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Thursday, June 9, 2011

Saleh out of intensive care, US ups its covert war against Qaeda in Yemen

Yemeni President Ali Abdullah Saleh is out of intensive care after “successful” surgery in Riyadh, where he is being treated for bomb blast wounds, the official Saba news agency said.

The new agency reported that celebratory gunfire and fireworks erupted during Wednesday night as President Saleh’s supporters took to the streets in the Yemeni capital of Sana’a “feting the success of the surgery... and his transfer from intensive care to a royal suite” in a military hospital in the Saudi capital.

Amid power vacuum in Yemen, the US has intensified its covert war against Al Qaeda linked militants in the south of the country, The New York Times reported, citing US officials.

Embroiled with a chaotic political scene and continuous revolts calling for the ouster of Mr. Saleh, the US was prompted to intensify its covert war tactics to preemptively disallow Al Qaeda-linked militants from assuming power.

US officials told the New York Times that they see the strikes as one of the few options to contain Al Qaeda in the Arabian Peninsula

The use of force has also been complicated by extremists mingling with other rebel groups and anti-regime movements, according to a senior Pentagon official cited by The Times, as it makes it more difficult for the United States to attack Al Qaeda without appearing to pick sides in the internal conflict.

Earlier Wednesday, Admiral Michael Mullen, Chairman of the Joint Chiefs of Staff, said the conflict in the Arabian Peninsula country was making the Al Qaeda terror network more “dangerous.”

Al Qaeda in Yemen “has grown into a very virulent deadly federated point in the Al Qaeda organization,” Admiral Mullen said in Cairo. “It is incredibly dangerous and made more dangerous in the ongoing chaos.”

Admiral Mullen meanwhile warned any further deterioration of the security situation in the impoverished country might have global implications.

“The downside of a much more chaotic and much more violent Yemen is not just bad for Yemen, it's bad for the region, it's bad for the world,” he said. “I would certainly urge leaders from every side of this challenge to be calm and try to resolve the issues peacefully.”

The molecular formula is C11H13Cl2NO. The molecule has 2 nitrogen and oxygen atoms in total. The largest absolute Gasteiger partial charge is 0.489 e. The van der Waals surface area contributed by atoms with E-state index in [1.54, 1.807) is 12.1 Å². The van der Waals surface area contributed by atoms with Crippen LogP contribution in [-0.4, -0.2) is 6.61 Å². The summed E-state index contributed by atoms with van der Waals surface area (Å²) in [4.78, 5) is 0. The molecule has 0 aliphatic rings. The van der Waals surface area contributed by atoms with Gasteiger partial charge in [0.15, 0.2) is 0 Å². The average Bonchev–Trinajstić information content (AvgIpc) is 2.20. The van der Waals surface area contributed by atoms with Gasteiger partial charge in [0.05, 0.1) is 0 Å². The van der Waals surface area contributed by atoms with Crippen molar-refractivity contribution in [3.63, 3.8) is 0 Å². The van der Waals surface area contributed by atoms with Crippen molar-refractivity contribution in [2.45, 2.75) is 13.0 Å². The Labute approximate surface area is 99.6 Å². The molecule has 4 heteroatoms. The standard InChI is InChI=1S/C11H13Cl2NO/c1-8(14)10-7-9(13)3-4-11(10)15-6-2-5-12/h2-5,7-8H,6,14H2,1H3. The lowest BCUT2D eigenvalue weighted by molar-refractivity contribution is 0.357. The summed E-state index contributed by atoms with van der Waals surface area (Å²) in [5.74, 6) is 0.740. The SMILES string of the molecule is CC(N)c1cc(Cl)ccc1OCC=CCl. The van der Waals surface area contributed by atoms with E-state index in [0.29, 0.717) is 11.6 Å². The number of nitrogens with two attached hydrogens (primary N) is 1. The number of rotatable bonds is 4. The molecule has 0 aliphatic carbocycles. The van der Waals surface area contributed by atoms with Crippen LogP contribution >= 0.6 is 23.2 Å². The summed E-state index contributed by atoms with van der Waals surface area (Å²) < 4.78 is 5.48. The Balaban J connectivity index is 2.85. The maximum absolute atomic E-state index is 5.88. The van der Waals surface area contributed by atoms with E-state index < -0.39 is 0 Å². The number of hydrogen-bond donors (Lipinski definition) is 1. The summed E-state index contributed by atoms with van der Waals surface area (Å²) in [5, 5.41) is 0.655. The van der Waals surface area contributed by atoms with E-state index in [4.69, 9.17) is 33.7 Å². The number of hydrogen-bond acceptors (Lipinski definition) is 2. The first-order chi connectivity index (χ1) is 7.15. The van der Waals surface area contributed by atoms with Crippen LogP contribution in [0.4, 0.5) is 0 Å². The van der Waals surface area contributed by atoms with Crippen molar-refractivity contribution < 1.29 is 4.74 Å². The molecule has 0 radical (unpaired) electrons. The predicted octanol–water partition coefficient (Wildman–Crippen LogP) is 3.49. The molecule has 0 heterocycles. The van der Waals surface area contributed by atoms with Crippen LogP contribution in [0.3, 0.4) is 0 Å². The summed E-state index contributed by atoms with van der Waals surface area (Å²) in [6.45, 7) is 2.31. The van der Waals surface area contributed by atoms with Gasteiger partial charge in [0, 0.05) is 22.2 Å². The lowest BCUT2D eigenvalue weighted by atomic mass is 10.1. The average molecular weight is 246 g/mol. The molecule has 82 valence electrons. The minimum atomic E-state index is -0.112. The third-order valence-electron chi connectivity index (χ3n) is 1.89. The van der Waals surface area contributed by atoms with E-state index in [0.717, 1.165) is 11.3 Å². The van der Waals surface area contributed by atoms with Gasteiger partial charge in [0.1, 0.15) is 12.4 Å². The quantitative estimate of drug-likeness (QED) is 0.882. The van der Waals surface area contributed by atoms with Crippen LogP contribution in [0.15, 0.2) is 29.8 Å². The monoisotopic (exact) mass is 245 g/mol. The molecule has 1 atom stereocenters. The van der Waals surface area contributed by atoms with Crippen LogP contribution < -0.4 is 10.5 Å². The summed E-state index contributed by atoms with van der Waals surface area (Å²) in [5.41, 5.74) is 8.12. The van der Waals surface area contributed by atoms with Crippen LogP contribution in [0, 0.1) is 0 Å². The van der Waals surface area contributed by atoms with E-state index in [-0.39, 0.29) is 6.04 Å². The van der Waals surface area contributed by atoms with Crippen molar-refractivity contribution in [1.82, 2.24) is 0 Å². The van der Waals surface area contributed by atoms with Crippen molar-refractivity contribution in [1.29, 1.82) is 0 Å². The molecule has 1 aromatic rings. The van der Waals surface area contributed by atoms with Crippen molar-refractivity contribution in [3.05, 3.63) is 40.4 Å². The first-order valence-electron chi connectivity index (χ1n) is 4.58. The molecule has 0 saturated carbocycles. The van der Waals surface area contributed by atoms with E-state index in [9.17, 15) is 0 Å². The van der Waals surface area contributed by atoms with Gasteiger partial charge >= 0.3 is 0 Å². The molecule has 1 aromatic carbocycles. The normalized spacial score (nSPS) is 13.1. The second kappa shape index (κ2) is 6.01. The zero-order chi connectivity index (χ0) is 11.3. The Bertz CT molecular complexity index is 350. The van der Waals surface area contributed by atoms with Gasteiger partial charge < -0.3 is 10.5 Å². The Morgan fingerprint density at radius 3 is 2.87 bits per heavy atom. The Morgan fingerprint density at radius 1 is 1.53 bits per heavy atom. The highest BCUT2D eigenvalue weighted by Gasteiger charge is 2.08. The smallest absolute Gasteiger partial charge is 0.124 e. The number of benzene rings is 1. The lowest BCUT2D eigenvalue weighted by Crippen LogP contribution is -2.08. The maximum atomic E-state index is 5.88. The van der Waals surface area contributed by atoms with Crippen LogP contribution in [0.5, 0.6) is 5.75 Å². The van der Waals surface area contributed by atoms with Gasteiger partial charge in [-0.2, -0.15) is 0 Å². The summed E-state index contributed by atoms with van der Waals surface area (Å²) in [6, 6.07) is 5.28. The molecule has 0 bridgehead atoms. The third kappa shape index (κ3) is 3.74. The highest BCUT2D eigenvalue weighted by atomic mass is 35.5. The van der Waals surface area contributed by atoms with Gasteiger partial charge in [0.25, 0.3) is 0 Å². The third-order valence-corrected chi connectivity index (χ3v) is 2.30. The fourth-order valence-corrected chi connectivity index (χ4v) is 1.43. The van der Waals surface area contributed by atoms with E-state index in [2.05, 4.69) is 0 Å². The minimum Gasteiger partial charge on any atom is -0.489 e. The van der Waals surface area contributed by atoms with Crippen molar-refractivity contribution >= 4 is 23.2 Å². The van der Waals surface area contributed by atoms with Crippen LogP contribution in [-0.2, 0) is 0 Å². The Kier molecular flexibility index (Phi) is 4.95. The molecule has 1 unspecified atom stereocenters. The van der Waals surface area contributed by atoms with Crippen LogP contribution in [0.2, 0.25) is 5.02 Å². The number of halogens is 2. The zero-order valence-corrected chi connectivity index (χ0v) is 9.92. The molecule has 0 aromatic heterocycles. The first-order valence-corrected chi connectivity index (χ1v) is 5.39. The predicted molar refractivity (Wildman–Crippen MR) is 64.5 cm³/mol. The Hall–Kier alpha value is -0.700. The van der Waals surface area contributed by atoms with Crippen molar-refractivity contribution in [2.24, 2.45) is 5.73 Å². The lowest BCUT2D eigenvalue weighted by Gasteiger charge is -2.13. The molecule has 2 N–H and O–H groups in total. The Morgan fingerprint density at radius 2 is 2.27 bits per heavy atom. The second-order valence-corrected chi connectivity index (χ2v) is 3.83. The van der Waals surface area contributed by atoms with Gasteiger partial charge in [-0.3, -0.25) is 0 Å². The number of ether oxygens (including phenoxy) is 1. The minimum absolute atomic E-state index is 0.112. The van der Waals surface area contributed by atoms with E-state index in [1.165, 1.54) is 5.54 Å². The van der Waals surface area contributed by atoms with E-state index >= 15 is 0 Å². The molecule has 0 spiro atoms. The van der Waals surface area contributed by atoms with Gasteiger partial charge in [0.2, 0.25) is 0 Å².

The US recent operations in Yemen were re-activated after a year of being halted due to bad intelligence that led to civilian deaths, The Times said.

US and Saudi spy services have been receiving more information from electronic eavesdropping and informants about possible locations of militants, the newspaper said. But there were concerns that with the wider conflict in Yemen, factions might feed information to trigger air strikes against rival groups.

The US ambassador in Yemen met recently with opposition leaders, partly to make the case for continuing operations in case President Saleh’s government falls, the newspaper said.

Opposition leaders have told the ambassador that operations against Al Qaeda in Yemen should continue regardless of who wins the power struggle in the capital, the Times said, citing officials in Washington.

US missions in Yemen date back in 2009 when Mr. Saleh initially authorized it but insisted that all military operations to be conducted by Yemeni troops.

The US included all of its armed drones, fighter jets to accelerate its combat attack against the militants over the past few weeks as the government in Sana’a teeters.
Meanwhile, a US official confirmed to Reuters that a US strike last Friday killed Abu Ali Al Harithi, a midlevel Al Qaeda operative, which followed last month’s attempted strike against Anwar Al Awlaki, the leader of Al Qaeda in the Arabian Peninsula.

Al Qaeda’s affiliate in Yemen has been linked to the attempt to blow up a trans-Atlantic jetliner on Christmas Day 2009 and a plot last year to blow up cargo planes with bombs hidden in printer cartridges.

(Dina Al-Shibeeb, a senior editor at Al Arabiya English ,

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